Having enjoyed The Artist, whose ingenious reclamation of silent film for 21st century audiences was so nuanced and joyful, I wondered whether its trailer attempted anything as ambitious with 1920’s film marketing. Alas, it didn’t. No great surprise, here, since while film art is expected and encouraged to take creative chances, the commercial imperatives and economic constraints of film marketing make it a much more conservative enterprise. Trailer conventions, though evolving, are designed to ensure that audiences understand and assimilate the information that marketers want them to receive. While homage to familiar formulae may be tolerated, experimentation (whether too far forward or too far back) risks alienating an audience.
The Artist trailer, while silent, is very much a contemporary a/v marketing piece. It delivers copious amounts of story information visually, while distilling the plot into a memorably simple and clear stanza of graphic copy: An Encounter/ The Fall/ The Fame/ The Artist.
Unlike its feature, the trailer hasn’t the time to present story through a slow accretion of detail. Instead, with jazz-age music cues and shot-a-second (and sometimes faster) quick cutting, it delivers a surfeit of visual pleasures and plot points with a light-hearted attitude, promising a happy ending despite the intervening and contrasting melodrama.
But then, trailers of the 20’s, during what film scholars call the “classic” era, consistently and determinedly divorced narrative content from promotional rhetoric. That is, the story was considered too valuable to give away. It was that which one went to the movies to discover. 1920’s trailers marketed the stars, the “event” quality of the release, the spectacle to be anticipated and the relevant genre, all couched in the grandiloquent verbiage of the circus ringmaster and the vaudeville impresario.
In The Artist (2011), by contrast, story information is explicitly and generously delivered through copy and excerpted scenes. Indeed, we are shown the happy ending, in which George Valentine’s plummet into obscurity is end-stopped by Peppy Miller’s strong arms and redemptive love. Facial gestures (all the more critical in the absence of words) convey emotional content, a means of representation that may constitute the one persistent and indispensable technique linking trailers then and trailers today!
Beyond story, genre and spectacle –Hollywood magic onscreen and back-stage drama offscreen—the trailer shows us recognizable American character actors—Penolope Ann Miller, John Goodman and James Cromwell—interspersed with the appealing, albeit Foreign (French!) stars Jean Dujardin and Berenice Bejo who aren’t credited, and the director, Michel Hazanavicius, who is.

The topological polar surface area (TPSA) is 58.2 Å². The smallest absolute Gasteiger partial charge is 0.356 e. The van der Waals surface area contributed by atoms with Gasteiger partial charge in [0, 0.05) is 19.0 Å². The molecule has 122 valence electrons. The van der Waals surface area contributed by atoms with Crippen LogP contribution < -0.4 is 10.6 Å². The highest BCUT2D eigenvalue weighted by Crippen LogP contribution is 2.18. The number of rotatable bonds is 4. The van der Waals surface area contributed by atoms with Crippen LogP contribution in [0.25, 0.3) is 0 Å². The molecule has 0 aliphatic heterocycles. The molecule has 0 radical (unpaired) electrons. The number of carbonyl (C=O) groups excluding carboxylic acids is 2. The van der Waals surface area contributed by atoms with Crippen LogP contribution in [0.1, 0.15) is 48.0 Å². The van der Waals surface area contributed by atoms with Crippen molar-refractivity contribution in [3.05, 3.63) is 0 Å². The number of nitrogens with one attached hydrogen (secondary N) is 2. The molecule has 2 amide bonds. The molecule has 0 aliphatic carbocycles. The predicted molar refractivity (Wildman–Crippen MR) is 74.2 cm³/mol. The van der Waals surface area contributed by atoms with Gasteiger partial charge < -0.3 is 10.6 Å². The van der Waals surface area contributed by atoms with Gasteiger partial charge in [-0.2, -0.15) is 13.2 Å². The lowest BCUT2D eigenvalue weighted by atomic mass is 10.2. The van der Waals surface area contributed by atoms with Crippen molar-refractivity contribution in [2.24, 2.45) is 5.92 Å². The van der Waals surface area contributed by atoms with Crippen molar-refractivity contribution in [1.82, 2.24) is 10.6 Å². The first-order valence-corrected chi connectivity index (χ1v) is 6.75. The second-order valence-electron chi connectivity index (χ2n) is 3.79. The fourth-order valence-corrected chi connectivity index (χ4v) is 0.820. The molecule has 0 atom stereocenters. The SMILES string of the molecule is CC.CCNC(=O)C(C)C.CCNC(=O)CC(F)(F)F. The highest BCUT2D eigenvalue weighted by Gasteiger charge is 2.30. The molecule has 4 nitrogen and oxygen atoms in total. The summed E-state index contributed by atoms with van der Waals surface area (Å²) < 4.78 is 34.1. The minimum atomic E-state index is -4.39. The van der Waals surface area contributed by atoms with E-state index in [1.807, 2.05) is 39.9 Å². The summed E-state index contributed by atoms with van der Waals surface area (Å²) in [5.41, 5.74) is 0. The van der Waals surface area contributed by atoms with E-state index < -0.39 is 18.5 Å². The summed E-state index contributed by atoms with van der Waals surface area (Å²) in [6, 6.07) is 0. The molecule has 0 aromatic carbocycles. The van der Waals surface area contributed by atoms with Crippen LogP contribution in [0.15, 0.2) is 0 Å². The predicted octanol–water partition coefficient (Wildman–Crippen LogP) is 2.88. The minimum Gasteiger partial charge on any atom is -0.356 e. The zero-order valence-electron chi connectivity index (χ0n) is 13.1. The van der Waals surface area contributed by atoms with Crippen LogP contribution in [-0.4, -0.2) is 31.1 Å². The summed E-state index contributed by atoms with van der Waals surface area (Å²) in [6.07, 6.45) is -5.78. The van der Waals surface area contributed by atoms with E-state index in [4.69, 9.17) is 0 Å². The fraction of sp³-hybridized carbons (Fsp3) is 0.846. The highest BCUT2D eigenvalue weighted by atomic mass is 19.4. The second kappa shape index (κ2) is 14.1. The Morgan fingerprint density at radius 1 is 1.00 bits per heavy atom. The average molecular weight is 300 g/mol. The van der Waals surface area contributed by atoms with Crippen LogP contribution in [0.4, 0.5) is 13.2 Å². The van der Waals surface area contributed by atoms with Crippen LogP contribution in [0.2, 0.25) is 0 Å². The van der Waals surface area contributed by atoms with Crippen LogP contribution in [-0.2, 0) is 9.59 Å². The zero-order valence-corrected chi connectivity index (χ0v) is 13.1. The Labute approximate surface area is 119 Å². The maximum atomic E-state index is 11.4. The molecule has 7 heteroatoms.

Whereas a major release of the 20’s with unknown “stars,” would have been well nigh inconceivable, the trailer for this 2011 release not only doesn’t introduce them by name, it offers only visual identification of its strong, but hardly “show opening” cast of supporting actors. The Weinstein Brothers and the Cannes Palm D’Or for Best Actor are the only recognizable marks of provenance and promises of quality, since American audiences can hardly be expected to recognize the Director’s name.
With respect to music, regrettably the gorgeous soundtrack by Ludovic Bource is replaced by well known melodies from the era, as well as a lugubrious cue for George’s fall from stardom that’s frankly contemporary. But, given the black and white and silent “otherness” of this feature, the trailermakers can be forgiven for choosing more familiar, nostalgia-laden and “legible” music.
The marketing team appreciates that appetite for yet another “Star is Born” remake remains strong. And while The Artist is more than that, its inexpressible difference and artistry is not the sort of thing that a trailermaking artist is ideally situated to capture. This trailer recognizes its challenges and responds intelligently and effectively. Whereas the film is taking the risks; the marketing has bought the insurance.
movietrailers101 by Fred Greene is licensed under a Creative Commons Attribution-NonCommercial-ShareAlike 3.0 Unported License.